John 21: 15 When they had finished eating, Jesus said to Simon Peter, “Simon son of John, do you love me more than these?” “Yes, Lord,” he said, “you know that I love you.” Jesus said, “Feed my lambs.”
This passage in John 21 is one of the great moments of the Bible. Peter, the warrior disciple, has just gone through the most difficult time of his life and has endured more grief than we can imagine. Peter was the disciple who at least attempted to walk on water (Matthew 14), he was the one who said: “even if all fall away, I will remain” (Matthew 26:33), and Peter backed it up when he took on the crowd who was armed with swords and clubs (Matthew 26:51). And yet we also know that he was the one who denied even knowing Jesus, and he did so three times (Matthew 26: 69-74).
Verse 75 in Mathew 26 says that “…he went outside and wept bitterly”. I think we can lose an appreciation for what had actually transpired here. Peter grew up as a Jew, meaning that from the earliest days he would have been taught from the scriptures. He would have been taught of the great day when the Messiah, the Christ, would come back to earth to save his people. How crazy would it have been the day he realized who Jesus actually was? It was only Peter who said, “you are the Christ, the son of the living Lord” (Matthew 16:16). And in response Jesus said that this was revealed to Peter by God. “And I tell you that you are Peter and on this rock I will build my church” (Matthew 16:18).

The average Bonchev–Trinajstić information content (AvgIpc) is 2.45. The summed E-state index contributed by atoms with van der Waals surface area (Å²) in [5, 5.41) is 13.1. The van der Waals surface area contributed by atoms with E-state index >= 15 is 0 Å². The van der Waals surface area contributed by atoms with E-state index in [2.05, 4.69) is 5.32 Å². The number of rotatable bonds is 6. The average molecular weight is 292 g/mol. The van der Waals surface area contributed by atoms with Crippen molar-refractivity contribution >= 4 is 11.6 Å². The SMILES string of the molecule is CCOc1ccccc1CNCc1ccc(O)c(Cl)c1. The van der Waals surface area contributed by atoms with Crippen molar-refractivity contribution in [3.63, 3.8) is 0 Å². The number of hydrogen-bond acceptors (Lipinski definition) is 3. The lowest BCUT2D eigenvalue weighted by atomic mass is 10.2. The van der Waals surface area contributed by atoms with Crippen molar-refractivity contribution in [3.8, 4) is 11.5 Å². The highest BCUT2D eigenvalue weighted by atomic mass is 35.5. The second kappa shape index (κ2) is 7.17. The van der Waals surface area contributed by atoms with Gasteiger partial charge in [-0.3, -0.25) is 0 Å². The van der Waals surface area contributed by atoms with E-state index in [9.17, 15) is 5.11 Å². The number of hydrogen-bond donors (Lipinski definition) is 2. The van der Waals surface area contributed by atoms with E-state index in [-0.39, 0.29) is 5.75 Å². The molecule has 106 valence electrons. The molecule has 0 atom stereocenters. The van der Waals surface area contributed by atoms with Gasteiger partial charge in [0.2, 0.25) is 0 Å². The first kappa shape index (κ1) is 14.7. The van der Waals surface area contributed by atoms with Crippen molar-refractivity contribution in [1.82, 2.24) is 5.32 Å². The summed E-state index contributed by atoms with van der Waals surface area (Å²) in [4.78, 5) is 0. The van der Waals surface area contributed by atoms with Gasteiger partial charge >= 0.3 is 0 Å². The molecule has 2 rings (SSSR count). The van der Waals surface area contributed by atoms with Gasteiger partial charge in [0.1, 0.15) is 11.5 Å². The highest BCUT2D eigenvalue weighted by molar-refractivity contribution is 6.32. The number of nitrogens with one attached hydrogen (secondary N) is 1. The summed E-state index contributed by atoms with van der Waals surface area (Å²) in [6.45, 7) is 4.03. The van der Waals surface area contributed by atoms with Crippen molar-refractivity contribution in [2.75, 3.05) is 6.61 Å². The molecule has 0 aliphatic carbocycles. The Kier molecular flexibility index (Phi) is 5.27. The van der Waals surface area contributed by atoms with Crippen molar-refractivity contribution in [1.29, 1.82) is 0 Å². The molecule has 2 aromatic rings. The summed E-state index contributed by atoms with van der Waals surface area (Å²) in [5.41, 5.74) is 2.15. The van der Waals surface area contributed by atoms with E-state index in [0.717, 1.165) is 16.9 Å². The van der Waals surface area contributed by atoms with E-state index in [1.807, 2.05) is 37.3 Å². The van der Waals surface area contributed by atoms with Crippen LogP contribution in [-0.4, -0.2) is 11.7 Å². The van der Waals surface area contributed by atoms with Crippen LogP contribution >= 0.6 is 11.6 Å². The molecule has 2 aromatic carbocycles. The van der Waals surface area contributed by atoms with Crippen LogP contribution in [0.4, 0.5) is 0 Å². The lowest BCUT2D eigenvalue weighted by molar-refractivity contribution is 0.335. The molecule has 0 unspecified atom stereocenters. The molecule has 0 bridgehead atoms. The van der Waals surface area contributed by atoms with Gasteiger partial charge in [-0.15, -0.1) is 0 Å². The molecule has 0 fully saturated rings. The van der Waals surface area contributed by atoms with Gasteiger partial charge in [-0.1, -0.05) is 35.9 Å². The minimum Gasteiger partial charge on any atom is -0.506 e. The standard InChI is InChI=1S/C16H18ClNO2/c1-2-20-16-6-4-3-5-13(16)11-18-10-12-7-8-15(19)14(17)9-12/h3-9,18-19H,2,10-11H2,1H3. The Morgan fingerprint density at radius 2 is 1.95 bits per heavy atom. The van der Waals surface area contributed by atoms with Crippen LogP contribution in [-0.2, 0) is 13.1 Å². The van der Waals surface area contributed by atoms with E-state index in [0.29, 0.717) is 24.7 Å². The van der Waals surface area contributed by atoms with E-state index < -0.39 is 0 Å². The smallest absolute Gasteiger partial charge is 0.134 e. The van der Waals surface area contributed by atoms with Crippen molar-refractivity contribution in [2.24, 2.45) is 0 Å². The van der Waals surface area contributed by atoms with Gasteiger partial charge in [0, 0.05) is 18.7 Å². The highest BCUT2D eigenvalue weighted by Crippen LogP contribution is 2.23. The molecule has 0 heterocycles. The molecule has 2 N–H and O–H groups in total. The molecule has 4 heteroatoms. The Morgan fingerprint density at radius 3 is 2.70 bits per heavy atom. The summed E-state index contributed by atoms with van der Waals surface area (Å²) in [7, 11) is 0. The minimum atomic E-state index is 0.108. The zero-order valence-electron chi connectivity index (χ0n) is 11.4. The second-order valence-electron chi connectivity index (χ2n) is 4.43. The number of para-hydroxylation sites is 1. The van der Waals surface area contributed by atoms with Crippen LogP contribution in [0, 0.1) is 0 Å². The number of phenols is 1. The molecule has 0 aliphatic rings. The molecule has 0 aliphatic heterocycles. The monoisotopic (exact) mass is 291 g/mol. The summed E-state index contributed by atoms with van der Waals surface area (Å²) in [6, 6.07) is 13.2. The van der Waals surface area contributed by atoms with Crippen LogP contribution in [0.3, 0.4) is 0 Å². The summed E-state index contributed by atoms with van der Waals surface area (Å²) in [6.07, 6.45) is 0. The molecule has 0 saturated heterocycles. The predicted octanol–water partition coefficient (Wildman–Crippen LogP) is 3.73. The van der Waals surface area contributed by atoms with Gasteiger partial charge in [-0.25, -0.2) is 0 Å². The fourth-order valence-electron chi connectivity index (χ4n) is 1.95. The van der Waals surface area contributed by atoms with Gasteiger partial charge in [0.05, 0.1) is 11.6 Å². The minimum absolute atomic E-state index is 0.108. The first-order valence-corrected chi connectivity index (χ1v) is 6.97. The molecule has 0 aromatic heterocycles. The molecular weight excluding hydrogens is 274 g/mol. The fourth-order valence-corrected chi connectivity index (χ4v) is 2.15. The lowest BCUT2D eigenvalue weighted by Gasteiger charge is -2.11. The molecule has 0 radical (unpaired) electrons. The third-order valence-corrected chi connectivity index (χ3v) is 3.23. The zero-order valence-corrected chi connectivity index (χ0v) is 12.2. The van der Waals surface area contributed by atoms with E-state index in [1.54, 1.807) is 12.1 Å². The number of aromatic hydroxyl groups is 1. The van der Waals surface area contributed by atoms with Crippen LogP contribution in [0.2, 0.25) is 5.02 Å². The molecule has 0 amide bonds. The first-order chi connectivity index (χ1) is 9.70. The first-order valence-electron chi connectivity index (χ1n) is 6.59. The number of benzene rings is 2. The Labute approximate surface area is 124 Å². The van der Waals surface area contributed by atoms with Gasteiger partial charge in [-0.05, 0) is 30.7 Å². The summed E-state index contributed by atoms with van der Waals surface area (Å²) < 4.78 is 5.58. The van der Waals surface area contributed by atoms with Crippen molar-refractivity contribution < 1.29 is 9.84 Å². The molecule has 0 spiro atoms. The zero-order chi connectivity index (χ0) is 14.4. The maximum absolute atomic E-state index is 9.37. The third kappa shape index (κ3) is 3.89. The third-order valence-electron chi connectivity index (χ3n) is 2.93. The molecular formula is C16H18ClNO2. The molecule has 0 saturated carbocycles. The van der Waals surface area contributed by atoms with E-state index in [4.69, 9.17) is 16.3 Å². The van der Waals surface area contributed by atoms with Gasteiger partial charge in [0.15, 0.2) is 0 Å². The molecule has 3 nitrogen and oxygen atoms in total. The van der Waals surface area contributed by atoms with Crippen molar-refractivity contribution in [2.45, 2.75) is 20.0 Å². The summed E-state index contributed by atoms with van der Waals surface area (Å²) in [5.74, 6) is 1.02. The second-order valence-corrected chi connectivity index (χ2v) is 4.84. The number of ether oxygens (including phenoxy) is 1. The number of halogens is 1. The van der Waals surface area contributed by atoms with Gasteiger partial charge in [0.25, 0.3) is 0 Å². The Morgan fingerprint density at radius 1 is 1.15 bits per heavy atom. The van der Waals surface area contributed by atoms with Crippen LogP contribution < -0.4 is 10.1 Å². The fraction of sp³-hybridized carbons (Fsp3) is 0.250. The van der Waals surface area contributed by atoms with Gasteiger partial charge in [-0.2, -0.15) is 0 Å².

For centuries prophets had been predicting the birth of the Christ, and not only was Peter living in the exact time of his emergence, it was he whom God had chosen to reveal his son to, and it was he who was chosen to lead the New Testament church. Now picture betraying that man; now picture betraying Christ himself. It is one thing to betray a friend, but to betray God in the flesh?! And for a warrior like Peter, to betray any friend, let alone Christ, this was more agony and grief than he could bear.
But it is in this place that we see the wonderful grace of our savior. In this passage in John 21, Jesus allows Peter to confirm his love three times, and in a way erasing the three times in which he denied knowing his friend Jesus. It is interesting that Peter is not reinstated as a warrior, but rather as a shepherd. Jesus instructs Peter to “feed my lambs” – he needs to give spiritual food to the young in the faith. Jesus instructs Peter to “take care of my sheep” – he needs to provide and watch out for the mature body of Christ. Finally, Jesus says “feed my sheep” – Peter needs to provide spiritual food for the mature believers as well.
And in an almost strange and seemingly unrelated train of thought, Jesus next tells Peter how he will die. He will die an old man being dressed and led by others where he does not wish to go. “Jesus said this to indicate the kind of death by which Peter would glorify God” (John 21:19). How can Peter possibly glorify God in such weakness? But that is the wonderful truth. Jesus reinstated Peter as a shepherd whose only strength will come from God. No longer will he be dependent on his own strength or abilities when he shepherds God’s flock, but instead he will rely fully on God’s power. And to do so, Peter must first die to himself and become weak so God could be elevated. In that place he could become a true shepherd.
“That is why for Christ’s sake, I delight in weaknesses, in insults, in hardships, in persecutions, in difficulties. For when I am weak, then I am strong.” (2 Corinthians 12: 10)